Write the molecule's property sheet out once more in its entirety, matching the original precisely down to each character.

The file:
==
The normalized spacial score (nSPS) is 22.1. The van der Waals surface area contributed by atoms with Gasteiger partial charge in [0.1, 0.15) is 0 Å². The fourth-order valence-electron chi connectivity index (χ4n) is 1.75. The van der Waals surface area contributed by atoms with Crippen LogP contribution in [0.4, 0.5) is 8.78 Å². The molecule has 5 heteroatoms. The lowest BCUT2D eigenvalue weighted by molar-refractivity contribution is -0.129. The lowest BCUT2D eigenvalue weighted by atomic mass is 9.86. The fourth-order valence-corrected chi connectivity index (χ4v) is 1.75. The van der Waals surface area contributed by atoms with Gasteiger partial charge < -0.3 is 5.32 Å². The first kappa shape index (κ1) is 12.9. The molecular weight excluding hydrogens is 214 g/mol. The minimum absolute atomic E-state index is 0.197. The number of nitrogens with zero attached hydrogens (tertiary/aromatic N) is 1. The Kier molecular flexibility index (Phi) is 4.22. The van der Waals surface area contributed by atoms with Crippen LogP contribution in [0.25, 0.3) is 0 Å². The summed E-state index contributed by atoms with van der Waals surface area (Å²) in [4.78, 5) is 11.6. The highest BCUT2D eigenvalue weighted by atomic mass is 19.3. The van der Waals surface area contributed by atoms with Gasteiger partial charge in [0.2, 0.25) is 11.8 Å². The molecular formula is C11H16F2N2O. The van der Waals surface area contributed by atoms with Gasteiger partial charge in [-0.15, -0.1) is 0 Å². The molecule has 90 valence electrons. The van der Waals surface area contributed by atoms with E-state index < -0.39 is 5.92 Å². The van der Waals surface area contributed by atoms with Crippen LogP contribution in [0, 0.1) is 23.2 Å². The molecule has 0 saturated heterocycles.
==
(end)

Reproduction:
The normalized spacial score (nSPS) is 22.1. The van der Waals surface area contributed by atoms with Gasteiger partial charge in [0.1, 0.15) is 0 Å². The fourth-order valence-electron chi connectivity index (χ4n) is 1.75. The van der Waals surface area contributed by atoms with Crippen LogP contribution in [0.4, 0.5) is 8.78 Å². The molecule has 5 heteroatoms. The lowest BCUT2D eigenvalue weighted by molar-refractivity contribution is -0.129. The lowest BCUT2D eigenvalue weighted by atomic mass is 9.86. The fourth-order valence-corrected chi connectivity index (χ4v) is 1.75. The van der Waals surface area contributed by atoms with Gasteiger partial charge < -0.3 is 5.32 Å². The first kappa shape index (κ1) is 12.9. The molecular weight excluding hydrogens is 214 g/mol. The minimum absolute atomic E-state index is 0.197. The number of nitrogens with zero attached hydrogens (tertiary/aromatic N) is 1. The Kier molecular flexibility index (Phi) is 4.22. The van der Waals surface area contributed by atoms with Crippen LogP contribution in [0.25, 0.3) is 0 Å². The summed E-state index contributed by atoms with van der Waals surface area (Å²) in [4.78, 5) is 11.6. The highest BCUT2D eigenvalue weighted by atomic mass is 19.3. The van der Waals surface area contributed by atoms with Gasteiger partial charge in [0.2, 0.25) is 11.8 Å². The molecular formula is C11H16F2N2O. The van der Waals surface area contributed by atoms with Gasteiger partial charge in [-0.15, -0.1) is 0 Å². The molecule has 90 valence electrons. The van der Waals surface area contributed by atoms with E-state index < -0.39 is 5.92 Å². The van der Waals surface area contributed by atoms with Crippen LogP contribution in [0, 0.1) is 23.2 Å². The molecule has 0 saturated heterocycles.